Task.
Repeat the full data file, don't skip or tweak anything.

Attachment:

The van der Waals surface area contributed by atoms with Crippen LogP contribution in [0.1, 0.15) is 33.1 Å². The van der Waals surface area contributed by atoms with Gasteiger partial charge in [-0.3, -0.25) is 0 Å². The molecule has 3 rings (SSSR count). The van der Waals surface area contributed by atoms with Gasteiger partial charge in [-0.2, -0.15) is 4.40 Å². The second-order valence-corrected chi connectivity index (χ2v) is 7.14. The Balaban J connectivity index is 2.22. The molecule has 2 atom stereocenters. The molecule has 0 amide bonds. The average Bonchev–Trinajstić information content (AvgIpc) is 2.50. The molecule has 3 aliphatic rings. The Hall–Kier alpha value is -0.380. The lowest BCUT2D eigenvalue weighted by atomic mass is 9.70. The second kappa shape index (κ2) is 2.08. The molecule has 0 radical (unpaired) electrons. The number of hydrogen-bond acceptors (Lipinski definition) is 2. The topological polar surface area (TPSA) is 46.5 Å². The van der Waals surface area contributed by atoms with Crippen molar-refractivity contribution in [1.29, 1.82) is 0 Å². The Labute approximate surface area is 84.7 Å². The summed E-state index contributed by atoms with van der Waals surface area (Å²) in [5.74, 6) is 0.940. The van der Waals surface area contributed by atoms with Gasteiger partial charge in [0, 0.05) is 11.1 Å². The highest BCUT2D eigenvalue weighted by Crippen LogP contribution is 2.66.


The van der Waals surface area contributed by atoms with Crippen LogP contribution in [0.1, 0.15) is 33.1 Å². The van der Waals surface area contributed by atoms with Gasteiger partial charge in [-0.3, -0.25) is 0 Å². The molecule has 3 rings (SSSR count). The van der Waals surface area contributed by atoms with Gasteiger partial charge in [-0.2, -0.15) is 4.40 Å². The second-order valence-corrected chi connectivity index (χ2v) is 7.14. The Balaban J connectivity index is 2.22. The molecule has 2 atom stereocenters. The molecule has 0 amide bonds. The average Bonchev–Trinajstić information content (AvgIpc) is 2.50. The molecule has 3 aliphatic rings. The Hall–Kier alpha value is -0.380. The lowest BCUT2D eigenvalue weighted by atomic mass is 9.70. The second kappa shape index (κ2) is 2.08. The molecule has 0 radical (unpaired) electrons. The number of hydrogen-bond acceptors (Lipinski definition) is 2. The topological polar surface area (TPSA) is 46.5 Å². The van der Waals surface area contributed by atoms with Crippen molar-refractivity contribution in [1.29, 1.82) is 0 Å². The Labute approximate surface area is 84.7 Å². The summed E-state index contributed by atoms with van der Waals surface area (Å²) in [5.74, 6) is 0.940. The van der Waals surface area contributed by atoms with Gasteiger partial charge in [0, 0.05) is 11.1 Å². The highest BCUT2D eigenvalue weighted by Crippen LogP contribution is 2.66.